Genk – Gijs Van Vaerengerh – a collective of young Belgian architects and artists – completed its latest project, aptly named Labyrinth, for the tenth anniversary of the C-mine arts centre in Genk, Belgium. The collective plays with preconceptions of architectural typologies, creating installations that defy traditional structures and perspectives. Designed with a series of voids, the installation breaks 'down the logic of the labyrinth and creates new spaces and unexpected perspectives'.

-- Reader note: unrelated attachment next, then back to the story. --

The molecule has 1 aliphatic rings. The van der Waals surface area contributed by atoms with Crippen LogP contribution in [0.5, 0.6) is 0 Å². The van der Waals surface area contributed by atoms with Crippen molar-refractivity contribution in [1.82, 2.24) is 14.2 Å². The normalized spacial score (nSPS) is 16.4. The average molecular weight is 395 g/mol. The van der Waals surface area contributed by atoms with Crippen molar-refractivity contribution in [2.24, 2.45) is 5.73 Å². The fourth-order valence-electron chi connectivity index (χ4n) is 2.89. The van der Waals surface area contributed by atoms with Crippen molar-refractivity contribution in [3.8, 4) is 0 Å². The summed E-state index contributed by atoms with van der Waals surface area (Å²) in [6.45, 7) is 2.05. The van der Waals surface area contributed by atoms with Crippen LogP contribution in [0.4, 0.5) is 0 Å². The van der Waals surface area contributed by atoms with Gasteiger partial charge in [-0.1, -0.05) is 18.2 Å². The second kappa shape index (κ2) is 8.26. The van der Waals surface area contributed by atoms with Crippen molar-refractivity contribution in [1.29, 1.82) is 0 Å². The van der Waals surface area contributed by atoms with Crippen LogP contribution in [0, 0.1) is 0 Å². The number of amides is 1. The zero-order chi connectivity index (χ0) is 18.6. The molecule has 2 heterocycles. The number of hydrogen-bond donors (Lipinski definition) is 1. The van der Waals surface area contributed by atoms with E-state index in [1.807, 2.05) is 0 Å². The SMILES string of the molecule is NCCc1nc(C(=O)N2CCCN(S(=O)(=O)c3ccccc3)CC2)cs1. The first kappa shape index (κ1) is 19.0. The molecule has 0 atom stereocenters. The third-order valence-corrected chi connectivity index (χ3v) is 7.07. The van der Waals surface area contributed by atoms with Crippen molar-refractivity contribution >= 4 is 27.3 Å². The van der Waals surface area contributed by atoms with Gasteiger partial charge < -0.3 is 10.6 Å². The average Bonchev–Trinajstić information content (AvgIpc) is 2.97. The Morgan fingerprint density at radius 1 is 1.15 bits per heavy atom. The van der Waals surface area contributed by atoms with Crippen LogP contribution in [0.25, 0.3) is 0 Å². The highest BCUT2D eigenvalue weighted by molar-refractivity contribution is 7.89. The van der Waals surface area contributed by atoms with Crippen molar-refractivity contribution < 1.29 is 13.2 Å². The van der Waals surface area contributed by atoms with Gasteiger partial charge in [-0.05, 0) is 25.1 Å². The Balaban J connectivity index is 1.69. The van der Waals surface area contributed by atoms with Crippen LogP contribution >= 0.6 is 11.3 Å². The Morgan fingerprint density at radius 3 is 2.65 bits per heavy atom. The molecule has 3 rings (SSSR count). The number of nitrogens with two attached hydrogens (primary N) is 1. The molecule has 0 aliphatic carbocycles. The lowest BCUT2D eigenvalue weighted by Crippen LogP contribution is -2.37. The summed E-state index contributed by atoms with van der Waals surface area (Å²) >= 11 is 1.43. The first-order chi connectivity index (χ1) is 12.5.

Large fundamental shapes, such as spheres, cylinders and cones, cut through the installation’s 1-km-long and 5-m-tall steel wall. These voids break the monotonous sequence of high corridors, confronting the viewer 'with openings that reveal what is on the other side of the walls,' explain the architects. By reinterpreting the conventional labyrinthine layout, the architects empower visitors to generate a 'variety of spaces and visual perspectives'. The maze can also be viewed from above by ascending an old mine shaft. Here, visitors witness an overview of the C-mine’s context while experiencing 'a point of view that is generally reserved for the creator of a labyrinth'.
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